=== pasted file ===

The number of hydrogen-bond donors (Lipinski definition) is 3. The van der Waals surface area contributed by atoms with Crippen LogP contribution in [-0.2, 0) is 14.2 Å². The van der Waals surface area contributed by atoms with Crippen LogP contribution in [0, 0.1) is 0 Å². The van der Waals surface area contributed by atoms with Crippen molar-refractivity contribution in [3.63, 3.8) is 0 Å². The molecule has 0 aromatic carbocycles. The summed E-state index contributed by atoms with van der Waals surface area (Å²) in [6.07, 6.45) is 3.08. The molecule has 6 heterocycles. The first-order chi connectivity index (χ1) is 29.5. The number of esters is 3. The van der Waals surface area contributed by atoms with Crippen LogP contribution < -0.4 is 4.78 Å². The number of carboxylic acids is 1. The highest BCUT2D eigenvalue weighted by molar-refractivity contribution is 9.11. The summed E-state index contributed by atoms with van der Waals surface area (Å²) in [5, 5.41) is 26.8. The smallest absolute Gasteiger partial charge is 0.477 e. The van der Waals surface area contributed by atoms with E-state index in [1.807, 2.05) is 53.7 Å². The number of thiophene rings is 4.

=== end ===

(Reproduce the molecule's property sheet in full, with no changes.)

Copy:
The number of hydrogen-bond donors (Lipinski definition) is 3. The van der Waals surface area contributed by atoms with Crippen LogP contribution in [-0.2, 0) is 14.2 Å². The van der Waals surface area contributed by atoms with Crippen LogP contribution in [0, 0.1) is 0 Å². The van der Waals surface area contributed by atoms with Crippen molar-refractivity contribution in [3.63, 3.8) is 0 Å². The molecule has 0 aromatic carbocycles. The summed E-state index contributed by atoms with van der Waals surface area (Å²) in [6.07, 6.45) is 3.08. The molecule has 6 heterocycles. The first-order chi connectivity index (χ1) is 29.5. The number of esters is 3. The van der Waals surface area contributed by atoms with Crippen LogP contribution < -0.4 is 4.78 Å². The number of carboxylic acids is 1. The highest BCUT2D eigenvalue weighted by molar-refractivity contribution is 9.11. The summed E-state index contributed by atoms with van der Waals surface area (Å²) in [5, 5.41) is 26.8. The smallest absolute Gasteiger partial charge is 0.477 e. The van der Waals surface area contributed by atoms with E-state index in [1.807, 2.05) is 53.7 Å². The number of thiophene rings is 4.